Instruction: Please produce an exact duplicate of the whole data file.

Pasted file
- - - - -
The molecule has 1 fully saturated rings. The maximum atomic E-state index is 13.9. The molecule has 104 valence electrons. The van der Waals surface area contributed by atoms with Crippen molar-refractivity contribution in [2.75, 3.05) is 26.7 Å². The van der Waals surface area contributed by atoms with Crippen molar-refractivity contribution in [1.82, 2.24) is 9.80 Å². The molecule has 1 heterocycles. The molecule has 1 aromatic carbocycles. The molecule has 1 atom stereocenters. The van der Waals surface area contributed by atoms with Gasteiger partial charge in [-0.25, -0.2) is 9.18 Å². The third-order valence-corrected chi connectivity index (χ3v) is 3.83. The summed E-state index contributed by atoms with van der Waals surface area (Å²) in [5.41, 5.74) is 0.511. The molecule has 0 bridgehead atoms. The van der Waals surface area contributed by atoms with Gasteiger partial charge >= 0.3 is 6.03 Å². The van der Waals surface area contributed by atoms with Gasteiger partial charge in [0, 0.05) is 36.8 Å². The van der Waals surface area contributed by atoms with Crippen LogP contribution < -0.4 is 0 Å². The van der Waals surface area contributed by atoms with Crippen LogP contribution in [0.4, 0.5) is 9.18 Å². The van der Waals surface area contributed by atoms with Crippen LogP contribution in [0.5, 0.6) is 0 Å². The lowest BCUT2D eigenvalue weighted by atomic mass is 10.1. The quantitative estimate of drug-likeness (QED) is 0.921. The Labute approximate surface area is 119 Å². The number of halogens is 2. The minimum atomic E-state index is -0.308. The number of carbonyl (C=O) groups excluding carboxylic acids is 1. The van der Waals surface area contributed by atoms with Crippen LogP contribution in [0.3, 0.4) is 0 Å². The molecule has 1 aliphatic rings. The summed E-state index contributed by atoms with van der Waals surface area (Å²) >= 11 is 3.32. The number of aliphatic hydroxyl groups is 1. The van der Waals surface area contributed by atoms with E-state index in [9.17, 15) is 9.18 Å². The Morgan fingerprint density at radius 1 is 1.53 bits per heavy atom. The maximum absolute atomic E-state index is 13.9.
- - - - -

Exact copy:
The molecule has 1 fully saturated rings. The maximum atomic E-state index is 13.9. The molecule has 104 valence electrons. The van der Waals surface area contributed by atoms with Crippen molar-refractivity contribution in [2.75, 3.05) is 26.7 Å². The van der Waals surface area contributed by atoms with Crippen molar-refractivity contribution in [1.82, 2.24) is 9.80 Å². The molecule has 1 heterocycles. The molecule has 1 aromatic carbocycles. The molecule has 1 atom stereocenters. The van der Waals surface area contributed by atoms with Gasteiger partial charge in [-0.25, -0.2) is 9.18 Å². The third-order valence-corrected chi connectivity index (χ3v) is 3.83. The summed E-state index contributed by atoms with van der Waals surface area (Å²) in [5.41, 5.74) is 0.511. The molecule has 0 bridgehead atoms. The van der Waals surface area contributed by atoms with Gasteiger partial charge >= 0.3 is 6.03 Å². The van der Waals surface area contributed by atoms with Gasteiger partial charge in [0, 0.05) is 36.8 Å². The van der Waals surface area contributed by atoms with Crippen LogP contribution < -0.4 is 0 Å². The van der Waals surface area contributed by atoms with Crippen LogP contribution in [0.4, 0.5) is 9.18 Å². The van der Waals surface area contributed by atoms with Crippen LogP contribution in [0.5, 0.6) is 0 Å². The lowest BCUT2D eigenvalue weighted by atomic mass is 10.1. The quantitative estimate of drug-likeness (QED) is 0.921. The Labute approximate surface area is 119 Å². The number of halogens is 2. The minimum atomic E-state index is -0.308. The number of carbonyl (C=O) groups excluding carboxylic acids is 1. The van der Waals surface area contributed by atoms with Crippen LogP contribution in [0.3, 0.4) is 0 Å². The molecule has 1 aliphatic rings. The summed E-state index contributed by atoms with van der Waals surface area (Å²) >= 11 is 3.32. The number of aliphatic hydroxyl groups is 1. The van der Waals surface area contributed by atoms with E-state index in [9.17, 15) is 9.18 Å². The Morgan fingerprint density at radius 1 is 1.53 bits per heavy atom. The maximum absolute atomic E-state index is 13.9.